Re: New tags. (fwd) -Reply (fwd)

Dave Carter (dxc@ast.cam.ac.uk)
Mon, 10 Feb 1997 09:09:44 +0000 (GMT)


Date: Mon, 10 Feb 1997 09:09:44 +0000 (GMT)
From: Dave Carter <dxc@ast.cam.ac.uk>
To: Jim Wise <jw250@columbia.edu>
cc: Subir Grewal <subir@crl.com>, HTML Discussion List <www-html@w3.org>
Subject: Re: New tags. (fwd) -Reply (fwd)
In-Reply-To: <Pine.SUN.3.95L.970208222612.25744A-100000@konichiwa.cc.columbia.edu>
Message-ID: <Pine.GSO.3.94.970210085557.13096A-100000@cass26>



On Sat, 8 Feb 1997, Jim Wise wrote:

> On Fri, 7 Feb 1997, Dave Carter wrote:
> 
> Nonsense.  HTML 3.2 is a W3C standard ('recommendation').  HTML 3.0 never
> made it that far, and never will.

Well I don't know whether W3C actually said 3.0 was a recommendation, but
it was a draft with their endorsement. It never got submitted to IETF, and
neither has 3.2. So I don't see the difference.

> 
> > for two things, first it is less sophisticated therefore less difficult
> > to implement, and second two particular manufacturers have paid W3C money
> > to make sure that their dross replaces some of the advanced features of
> > HTML 3.0. Why should browser manufacturers implement it except for two??
> 
> Again, this accusation is groundless, and insulting.  Even a cursory look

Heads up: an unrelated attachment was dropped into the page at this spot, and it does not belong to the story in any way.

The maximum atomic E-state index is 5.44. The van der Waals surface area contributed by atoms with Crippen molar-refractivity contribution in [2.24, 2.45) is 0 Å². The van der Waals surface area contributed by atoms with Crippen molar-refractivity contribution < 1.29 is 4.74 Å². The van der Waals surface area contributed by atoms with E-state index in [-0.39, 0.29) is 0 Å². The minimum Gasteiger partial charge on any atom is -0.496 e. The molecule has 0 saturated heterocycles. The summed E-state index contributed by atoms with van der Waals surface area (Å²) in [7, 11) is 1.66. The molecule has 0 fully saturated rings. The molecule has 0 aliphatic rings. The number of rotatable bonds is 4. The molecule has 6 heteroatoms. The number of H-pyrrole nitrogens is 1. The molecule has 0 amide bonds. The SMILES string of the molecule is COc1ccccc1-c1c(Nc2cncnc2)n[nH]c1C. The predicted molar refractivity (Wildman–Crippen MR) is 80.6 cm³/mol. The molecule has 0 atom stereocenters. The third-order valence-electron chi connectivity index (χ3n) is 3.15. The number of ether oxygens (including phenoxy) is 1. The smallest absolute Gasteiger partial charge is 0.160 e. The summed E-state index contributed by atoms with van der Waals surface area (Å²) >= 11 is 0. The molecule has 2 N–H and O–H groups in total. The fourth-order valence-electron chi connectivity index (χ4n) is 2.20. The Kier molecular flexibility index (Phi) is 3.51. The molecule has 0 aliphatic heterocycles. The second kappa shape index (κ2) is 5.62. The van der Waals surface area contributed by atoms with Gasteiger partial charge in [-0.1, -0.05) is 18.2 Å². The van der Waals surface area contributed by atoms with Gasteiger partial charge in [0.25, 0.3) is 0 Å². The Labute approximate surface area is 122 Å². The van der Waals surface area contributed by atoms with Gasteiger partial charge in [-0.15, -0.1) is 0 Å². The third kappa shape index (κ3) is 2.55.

> at the W3C's record will show that it's past and present standardization
> efforts have strove to provide clean approaches to the features users,
> authors, _and_ browser implementors demand, rather than bowing to the
> toy feature sets of the big browser vendors.  Where are W3c frames? <BLINK>?
> <MARQUEE>?  What browser manufacturer pushed for CSS1?  PICS?  <OBJECT>?
> Yet now, you are asking that the W3C abandon this goal because it has
> rejected a browser-dependent feature set that you like...
> 

No, I am asking that W3C return to its very admirable goals of two years
ago. W3C pushed for many of the things you mention IN THE HTML 3.0 DRAFT.
<FIG> evolved into object. CSS1 was pioneered by W3C in Arena. <BANNER>
was a superior implementation of what frames are mainly used for, now
sadly dropped. But my main complaint is that the biggest advance of all
that W3C made in HTML 3.0, <MATH>, was then dropped. And <MATH> was quite
capable of cross-platform implementation. So 3.2 was a big step backwards,
and Cougar a step sideways in a direction much more dictated by browser
vendors than users. 

It may be that the problem with <MATH> is more the fault of vendors of
mathematical packages than browser vendors. The implementation was
criticised for being presentation oriented. How this is different with
words I do not understand.

What can be more platform dependent than <FONT>??? So why is this in 3.2
if W3C is still interested in cross-platform interoperability. 


> Naturally, any body is welcome to enter the standardization fray.  The fact
> is, they haven't.  The W3C, however, has done an admirable job of promoting
> platform independence and interoperability, and of providing a clean,
> consistent standardization of those features most requested by authors,
> browser implementors, and users.
> 

I think you and I want the same things, but maybe you don't remember where
we were two years ago, and where we could have been now.


Dave Carter